The additional camouflaging matter in the present instance comprises two or more patterns as described above which may be com bined and printed simultaneously or printed separately in succession and the arrangement or spacing of the elements or dots of two patterns so'employed is preferably different to effect such a commingling of the elements of the patterns and of the latter with the dots of the warning means that the latter is effec tively camouflaged and its presence on the paper obscured. Figure 2 shows the warning means camouflaged by a single pattern, while two such patterns are shown in Figure 3.
The camouflaging matter is printed in an indelible manner adapted to remain unchanged for an indefinite period of time so that all of the marking on the paper is of a permanent characterand the paper thus rendered suitable for the manufacture of instruments intended for preservation. By applying the camouflaging pattern as an essentially surface impression, it is made to serve also as a protection against attempts at alteration of matter Written on the paper by erasure through abrasive treatment of the paper. When once so removed at a portion of the paper it is practically impossible to reform the pattern to restore the paper to the appearance of surrounding portions.
When an attempt is made to alter matter written on paper as described, by the application of chemical reagents, the latter, in reaction with the sensitive ink of the warning symbols, so alters or deepens the color of the symbols, as by developing a dark color, as to render them conspicuously visible through the camouflaging pattern, as shown in Figure 1, where an eradicator has been applied at the figure space of the check, the camouflaging shown in F igure 3 being represented in Figure 1 by a conventional lining. Such appearance of the warning symbol Void at once suggests the necessity for investigating thevalidity of the instrument.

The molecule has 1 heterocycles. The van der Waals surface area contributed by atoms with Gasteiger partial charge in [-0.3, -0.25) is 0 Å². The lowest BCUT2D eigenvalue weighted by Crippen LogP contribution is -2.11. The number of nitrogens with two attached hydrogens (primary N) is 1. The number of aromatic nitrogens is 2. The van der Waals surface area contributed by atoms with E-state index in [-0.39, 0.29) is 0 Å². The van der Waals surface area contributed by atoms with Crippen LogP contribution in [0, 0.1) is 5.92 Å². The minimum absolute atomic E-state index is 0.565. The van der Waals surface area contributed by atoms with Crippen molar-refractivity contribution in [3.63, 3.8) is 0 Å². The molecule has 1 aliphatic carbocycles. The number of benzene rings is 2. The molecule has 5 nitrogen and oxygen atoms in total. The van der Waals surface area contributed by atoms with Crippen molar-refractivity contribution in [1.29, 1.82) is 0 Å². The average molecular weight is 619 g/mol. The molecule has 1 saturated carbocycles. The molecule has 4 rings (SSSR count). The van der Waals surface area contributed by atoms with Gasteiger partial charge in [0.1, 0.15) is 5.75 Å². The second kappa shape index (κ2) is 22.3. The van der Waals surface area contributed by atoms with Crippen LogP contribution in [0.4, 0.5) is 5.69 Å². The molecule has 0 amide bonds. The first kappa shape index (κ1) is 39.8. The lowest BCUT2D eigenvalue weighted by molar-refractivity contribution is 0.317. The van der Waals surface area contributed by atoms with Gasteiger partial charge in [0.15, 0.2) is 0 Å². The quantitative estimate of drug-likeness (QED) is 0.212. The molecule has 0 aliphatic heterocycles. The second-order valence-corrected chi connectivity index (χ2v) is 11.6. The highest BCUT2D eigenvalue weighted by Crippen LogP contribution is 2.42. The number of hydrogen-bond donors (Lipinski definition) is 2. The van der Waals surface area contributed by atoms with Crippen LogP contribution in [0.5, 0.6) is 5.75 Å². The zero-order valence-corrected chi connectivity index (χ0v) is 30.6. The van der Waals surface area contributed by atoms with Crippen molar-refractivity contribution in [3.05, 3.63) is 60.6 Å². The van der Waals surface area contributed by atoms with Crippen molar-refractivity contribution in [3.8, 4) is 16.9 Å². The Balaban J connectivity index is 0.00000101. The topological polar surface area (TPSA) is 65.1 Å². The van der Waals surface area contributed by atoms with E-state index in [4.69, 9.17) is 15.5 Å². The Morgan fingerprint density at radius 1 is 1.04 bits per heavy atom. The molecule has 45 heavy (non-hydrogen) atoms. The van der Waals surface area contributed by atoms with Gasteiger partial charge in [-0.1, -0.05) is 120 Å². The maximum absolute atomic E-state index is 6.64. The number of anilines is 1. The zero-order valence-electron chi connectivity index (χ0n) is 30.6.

I claim as my invention:
1. A safety paper having an inherently warning character printed thereon in ink of an indelible character adapted to have its color conspicuously altered by reaction with chemical 'eradicators, and having additional matter adapted to camouflage said warning character printed on said paper in indelible ink to obscure said warning character until the latter is rendered conspicuous by the ap plication of said era'dicators.
2. A safety paper having an inherently warning character printed in relatively small size and closely repeated arrangement therei on and in indelible ink of a character adapted .to react with and to have its color conspicuously altered by the application of chemical eradicating means, and having a pattern adapted to camouflage said warning characters printed on the paper in indelible ink to obscure said Warning characters until the latter are rendered conspicuous by the application of said eradicating means.
3. A safety paper having one or more warning words printed in permanent and sensitive ink in repetition thereon with the lines of the letters of said Words broken up into substanthereon. in indelible ink of a character of said eradicating means.
4. As an article of manufacture, a check made of safety paper having an inherently warning character printed in repetition adapted to have its color conspicuously altered by reaction with chemical ink eradicatw 5. As an article of manufacture, a check made of safety paper having one or'more words expressing a warning printed in repetition thereon in indelible ink of a character adapted to have its color conspicuously altered by reaction with chemical ink eradicating means, the lines of the letters of said words being broken up into substantially isolated areas, and said paper having printed thereon also in indelible ink a pattern composed of a multiplicity of substantially isolated areas combining with said warning words to camouflage and obscure the same until developed by the application of said eradicating means.
BURGESS W. SMITH.
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|U.S. Classification||283/95, 427/262, 427/7, 283/93|
|International Classification||B44F1/12, D21H21/40, G07D7/14|
|Cooperative Classification||D21H21/40, G07D7/14|
|European Classification||G07D7/14, D21H21/40|